DALLAS Dec. 10, 2007 The sleep patterns of patients in the intensive care unit are so superficial that they barely spend any time in the restorative stages of sleep that aid in healing, UT Southwestern Medical Center physicians have found.
Current clinical-care protocols routinely and severely deprive critically ill patients of sleep at a time when the need for adequate rest is perhaps most essential, said Dr. Randall Friese, assistant professor of burn/trauma/critical care at UT Southwestern and lead author of a study appearing in todays issue of The Journal of Trauma: Injury, Infection and Critical Care.
We havent recognized the importance of prescribing sleep, said Dr. Friese, whose study is one of the first to examine the sleep patterns of surgical and trauma patients. Patients in the ICU may look like they are sleeping, but theyre not sleeping well. They are not getting the restorative stages that are required.
Sleep typically occurs at night in successive cyclical stages. Sleep begins in very superficial stages. These stages are followed by deeper, more restorative states, including rapid eye movement (REM) sleep. Although researchers continue to investigate exactly what happens in the brain during REM sleep, they do know that it is critical for restorative sleep.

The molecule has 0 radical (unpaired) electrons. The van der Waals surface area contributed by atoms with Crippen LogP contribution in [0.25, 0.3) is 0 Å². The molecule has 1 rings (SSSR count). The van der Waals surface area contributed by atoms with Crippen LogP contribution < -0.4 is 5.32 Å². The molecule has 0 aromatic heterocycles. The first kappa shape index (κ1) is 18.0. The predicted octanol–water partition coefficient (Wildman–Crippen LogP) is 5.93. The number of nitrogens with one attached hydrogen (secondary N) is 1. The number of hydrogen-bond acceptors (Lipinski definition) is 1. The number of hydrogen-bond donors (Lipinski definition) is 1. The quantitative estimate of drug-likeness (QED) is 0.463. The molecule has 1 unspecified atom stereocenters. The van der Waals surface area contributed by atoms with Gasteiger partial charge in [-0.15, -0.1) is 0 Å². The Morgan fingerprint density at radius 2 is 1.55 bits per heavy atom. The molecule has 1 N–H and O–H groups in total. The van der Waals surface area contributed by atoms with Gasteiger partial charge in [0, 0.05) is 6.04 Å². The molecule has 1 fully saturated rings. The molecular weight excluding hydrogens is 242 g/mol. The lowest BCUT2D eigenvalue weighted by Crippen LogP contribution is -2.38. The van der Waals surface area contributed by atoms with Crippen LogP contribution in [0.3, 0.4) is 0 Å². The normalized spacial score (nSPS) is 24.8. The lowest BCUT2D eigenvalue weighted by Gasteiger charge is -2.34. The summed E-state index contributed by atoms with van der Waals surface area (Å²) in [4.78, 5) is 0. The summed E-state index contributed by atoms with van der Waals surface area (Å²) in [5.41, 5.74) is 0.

Dr. Friese monitored the sleep patterns of 16 patients in the ICU at Parkland Memorial Hospital who had suffered traumatic injuries or had undergone intra-abdominal surgical procedures. The patients had been in the ICU two to 10 days. Patients suffering brain injuries were excluded from the study because such injuries typically illicit abnormal sleep patterns.
After monitoring the patients brain waves in a specially equipped bed for up to 24 hours, Dr. Friese found that patients in the ICU received an acceptable amount of sleep time, but that the sleep patterns were fragmented and significantly abnormal. Patients in the ICU spent 96 perc
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UT Southwestern Medical Center